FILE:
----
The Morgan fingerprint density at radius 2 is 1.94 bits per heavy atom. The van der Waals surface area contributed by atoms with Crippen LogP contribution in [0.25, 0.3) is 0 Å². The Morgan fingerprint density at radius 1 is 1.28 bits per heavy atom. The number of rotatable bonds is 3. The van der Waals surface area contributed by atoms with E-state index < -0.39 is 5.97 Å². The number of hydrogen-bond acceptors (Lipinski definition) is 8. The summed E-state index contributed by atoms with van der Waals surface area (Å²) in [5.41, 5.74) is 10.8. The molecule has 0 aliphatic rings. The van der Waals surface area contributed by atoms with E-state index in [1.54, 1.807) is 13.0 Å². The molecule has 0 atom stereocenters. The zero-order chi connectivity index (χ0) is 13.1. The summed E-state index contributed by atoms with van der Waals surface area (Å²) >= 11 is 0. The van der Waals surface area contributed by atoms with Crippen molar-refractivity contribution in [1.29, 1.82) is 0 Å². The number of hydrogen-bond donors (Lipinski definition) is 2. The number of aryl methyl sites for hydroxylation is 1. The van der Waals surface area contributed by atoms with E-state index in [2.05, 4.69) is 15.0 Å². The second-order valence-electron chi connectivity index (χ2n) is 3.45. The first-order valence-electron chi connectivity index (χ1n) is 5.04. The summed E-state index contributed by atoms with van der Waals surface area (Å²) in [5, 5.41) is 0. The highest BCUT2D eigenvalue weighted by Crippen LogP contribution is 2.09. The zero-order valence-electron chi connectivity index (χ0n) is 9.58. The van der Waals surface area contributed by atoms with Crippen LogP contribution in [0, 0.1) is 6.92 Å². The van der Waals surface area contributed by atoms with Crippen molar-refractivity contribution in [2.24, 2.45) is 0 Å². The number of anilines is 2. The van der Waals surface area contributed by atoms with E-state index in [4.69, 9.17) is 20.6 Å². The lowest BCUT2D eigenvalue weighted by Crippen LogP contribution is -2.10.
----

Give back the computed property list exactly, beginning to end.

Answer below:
The Morgan fingerprint density at radius 2 is 1.94 bits per heavy atom. The van der Waals surface area contributed by atoms with Crippen LogP contribution in [0.25, 0.3) is 0 Å². The Morgan fingerprint density at radius 1 is 1.28 bits per heavy atom. The number of rotatable bonds is 3. The van der Waals surface area contributed by atoms with E-state index < -0.39 is 5.97 Å². The number of hydrogen-bond acceptors (Lipinski definition) is 8. The summed E-state index contributed by atoms with van der Waals surface area (Å²) in [5.41, 5.74) is 10.8. The molecule has 0 aliphatic rings. The van der Waals surface area contributed by atoms with E-state index in [1.54, 1.807) is 13.0 Å². The molecule has 0 atom stereocenters. The zero-order chi connectivity index (χ0) is 13.1. The summed E-state index contributed by atoms with van der Waals surface area (Å²) >= 11 is 0. The van der Waals surface area contributed by atoms with Crippen molar-refractivity contribution in [1.29, 1.82) is 0 Å². The number of hydrogen-bond donors (Lipinski definition) is 2. The number of aryl methyl sites for hydroxylation is 1. The van der Waals surface area contributed by atoms with E-state index in [2.05, 4.69) is 15.0 Å². The second-order valence-electron chi connectivity index (χ2n) is 3.45. The first-order valence-electron chi connectivity index (χ1n) is 5.04. The summed E-state index contributed by atoms with van der Waals surface area (Å²) in [5, 5.41) is 0. The highest BCUT2D eigenvalue weighted by Crippen LogP contribution is 2.09. The zero-order valence-electron chi connectivity index (χ0n) is 9.58. The van der Waals surface area contributed by atoms with Crippen LogP contribution in [0, 0.1) is 6.92 Å². The van der Waals surface area contributed by atoms with Crippen molar-refractivity contribution in [2.24, 2.45) is 0 Å². The number of anilines is 2. The van der Waals surface area contributed by atoms with E-state index in [4.69, 9.17) is 20.6 Å². The lowest BCUT2D eigenvalue weighted by Crippen LogP contribution is -2.10.